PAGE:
Returning to natural history, there was a pair of great crested grebe on the lake which I were hoping were going to display:

But this time I was unlucky. When displaying, they swim away from each other then turn simultaneously and swim rapidly toward each other and when they meet they rear up in a necking dance before repeating the whole process. I haven’t yet been able to get photographs of this beautiful courtship ritual, but I’ll keep looking.

I said at the top of this post that there was a point to the ‘bad birdwatching’ reference. I set out yesterday specifically to try to photograph green woodpeckers which I think are spectacular. I only caught a fleeting glimpse of a woodpecker, and no pictures, but I had a lovely time looking and seeing all the other wildlife.

So I guess by Simon Barnes definition I’m a fairly shabby example of the birdwatching fraternity! But I’ll live with that.

 

 

 

 

Histon forays, weekend 5th – 6th March 2011

This weekend I’ve been out and about on my regular walks north of Histon. (Click here for a sketch map of the locality). Yesterday I was out around the fields to the north between Histon and Cottenham. It was a cold grey morning and it was noteworthy for several reasons.

The birdlife was plentiful. (Click here for my wildlife diary where I’ve listed all sightings). Just a few minutes after telling my friend, David, that I hadn’t seen a corn bunting for around 6 months but that they frequent that area in numbers during the summer and disappear very quickly after the harvest, we saw one sitting in a bramble:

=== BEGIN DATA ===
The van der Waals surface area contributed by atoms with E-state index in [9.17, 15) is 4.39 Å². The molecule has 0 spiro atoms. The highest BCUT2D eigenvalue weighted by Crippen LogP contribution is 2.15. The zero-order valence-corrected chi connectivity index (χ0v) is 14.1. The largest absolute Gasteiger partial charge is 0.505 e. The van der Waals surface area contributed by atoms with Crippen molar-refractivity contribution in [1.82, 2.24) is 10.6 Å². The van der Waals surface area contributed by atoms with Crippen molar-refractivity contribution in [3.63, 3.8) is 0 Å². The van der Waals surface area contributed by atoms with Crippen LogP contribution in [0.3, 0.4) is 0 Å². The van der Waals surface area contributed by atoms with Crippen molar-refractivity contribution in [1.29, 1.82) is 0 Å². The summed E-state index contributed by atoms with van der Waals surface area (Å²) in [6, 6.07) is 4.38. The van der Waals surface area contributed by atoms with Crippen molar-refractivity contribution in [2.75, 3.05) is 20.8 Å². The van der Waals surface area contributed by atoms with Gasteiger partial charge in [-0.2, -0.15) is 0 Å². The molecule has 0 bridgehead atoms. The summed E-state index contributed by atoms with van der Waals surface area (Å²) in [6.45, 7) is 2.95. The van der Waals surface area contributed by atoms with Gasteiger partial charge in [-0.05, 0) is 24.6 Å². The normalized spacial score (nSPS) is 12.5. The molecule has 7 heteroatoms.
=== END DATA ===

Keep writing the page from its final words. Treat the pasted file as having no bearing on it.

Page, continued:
It was the first one this year and the first of several we spotted yesterday. It was a good morning for buntings in general. Last time I was here, around three weeks ago a mixed flock of reed bunting and yellowhammer were  in the east end of the Owl Shed Hedge (see post from 29th Jan entitled “Buntings abound: 29th and 30th January 2011). They were there again on Saturday and reed bunting were present in most of the hedges and ditches we peered into. Skylark were present in large numbers too, singing up high and darting around low. A look  on the floor of the Old Water Pump, which has a platform for barn owls to roost and breed, revealed numerous owl pellets most of which were very old, but some of them looked fresher, possibly from within the last 6 months.